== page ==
Post by wisconsinjoe on Jun 28, 2021 10:22:53 GMT -8
I notice that my new tow wire cable that I’m installing on the trailer calls for 14 gauge wire for the turn/stop lights, reverse lights, and running lights. However, they call for 10 gauge for the ground and 12 gauge for the electric brakes.
I ran 14 gauge to everything, meaning that my ground (neutral) and brake wire seem undersized. Do I need to run heavier wire to my electric brakes and neutrals?
Also, I see that VK stipulates that you SHOULD NOT test the wiring while hooked up to the tow vehicle. Why?
DO NOT TEST trailer wiring with the vehicle: Eliminate the vehicle of any flaws by testing with a battery. You have access to your wiring, a portable battery, and voila! easy testing. I never use the vehicle to test after a copper "hair" blew a fuse in my Trailblazer. Yes, I was lazy. I spent a couple of hours screwing around until I got smart and used a battery. The fuse was a real dog to find; under the back seat. LOL.
A 14 gauge ground is ample for your inside wiring and also tow wiring. I often run heavier gauge up and into the trailer ground bar/bracket from the frame. All of the 12 volt grounds connect at the same bar/bracket, grounding the 14 gauge inside system. I also use a little heavier hot wire (10gauge min) to the trailer fuse block. That gives you plenty of "extra" amperage should you ever need it. In other words, say your system is working well but you want to add a high amp draw item. The heavier hot provides plenty of amps to operate another circuit...
Brake wiring is 12/2 in a sheathed cable. I think you should change it out. 12 gauge is what almost all travel trailers use on brakes. You can buy the cable at any RV shop and most battery shops.
BATTERY wires should be a minimum of 10 gauge; I often go with 8. Some Progressive Dynamics converters require 6 gauge, including a dedicated chassis ground to the frame. I say for a simple system, you can probably be safe with 8 gauge.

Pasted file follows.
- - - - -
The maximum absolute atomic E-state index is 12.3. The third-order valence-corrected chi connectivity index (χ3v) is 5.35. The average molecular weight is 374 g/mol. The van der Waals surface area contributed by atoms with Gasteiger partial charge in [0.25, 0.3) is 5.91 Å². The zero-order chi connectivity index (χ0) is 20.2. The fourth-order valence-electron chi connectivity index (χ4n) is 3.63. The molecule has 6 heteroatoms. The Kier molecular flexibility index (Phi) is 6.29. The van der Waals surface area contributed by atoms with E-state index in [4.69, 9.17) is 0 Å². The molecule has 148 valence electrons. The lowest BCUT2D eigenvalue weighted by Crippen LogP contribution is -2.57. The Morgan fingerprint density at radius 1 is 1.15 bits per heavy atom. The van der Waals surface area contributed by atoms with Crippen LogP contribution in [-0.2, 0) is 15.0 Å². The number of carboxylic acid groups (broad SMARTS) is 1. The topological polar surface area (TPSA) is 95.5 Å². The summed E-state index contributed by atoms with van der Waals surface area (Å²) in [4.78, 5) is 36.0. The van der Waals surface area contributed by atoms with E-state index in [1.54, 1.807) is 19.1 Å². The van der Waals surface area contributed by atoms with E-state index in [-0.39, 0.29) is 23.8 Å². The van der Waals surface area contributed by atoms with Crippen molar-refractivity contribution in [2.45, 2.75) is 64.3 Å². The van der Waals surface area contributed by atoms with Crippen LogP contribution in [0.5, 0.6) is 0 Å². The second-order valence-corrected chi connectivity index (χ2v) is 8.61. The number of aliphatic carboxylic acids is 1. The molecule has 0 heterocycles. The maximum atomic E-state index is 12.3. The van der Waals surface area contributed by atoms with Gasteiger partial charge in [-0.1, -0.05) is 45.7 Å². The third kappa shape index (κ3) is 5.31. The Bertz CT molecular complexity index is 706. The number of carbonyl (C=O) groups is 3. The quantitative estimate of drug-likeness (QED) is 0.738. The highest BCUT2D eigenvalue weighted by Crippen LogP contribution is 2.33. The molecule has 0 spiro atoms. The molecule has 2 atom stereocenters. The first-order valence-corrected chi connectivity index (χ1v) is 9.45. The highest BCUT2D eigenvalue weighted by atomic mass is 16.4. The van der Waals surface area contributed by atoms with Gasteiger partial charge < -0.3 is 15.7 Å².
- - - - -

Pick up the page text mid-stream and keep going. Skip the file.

It usually doesn't matter which wire does what with brakes. The wires operate a magnet, either full circuit (on) or off. With your 14ga wiring already in place, check to see that the brakes actually work. That's a big question you want answered. I pick one wire location on each brake for hot and use the other as a ground, with the hot/ground in matching positons. White is normally ground on brakes and black or red is hot.
ALSO: Study your systems as you go. I wire all my trailers for a heavier system(s). Incoming wires for both the 12 volt system and 110 system are heavier than need be. Each supplies the breaker box or fuse block, with circuits going out from there.
In other words, all 110 main Romex wiring should be 10 gauge into the breaker box. That doesn't mean the trailer has to have a 30 amp inlet but that it will be READY to accept one in the future. Here is the sequence: 110 15 amp vintage style inlet. 12ga wires to J box with an access lid. From this J box, 12 ga wiring wing nutted to 10 ga wires to the breaker box. To upgrade to a 30 amp system, install the inlet with 10 ga wires to the J box. Wing nut to the breaker box 10 ga wires and it is a done deal. Cool huh?
The inside 12 volt system is mostly 14ga automotive stranded wire from the fuse box. The only difference would be the incoming wires in an upgrade. If you want to add a converter, the supply wires should be heavier gauge than if you are using a simple battery maintainer. Converters can put out a lot more amperage than the maintainer, so you want heavy supply lines.
I've been pleased with the above upgrades. Easy to do, wiring is already there and a quick job.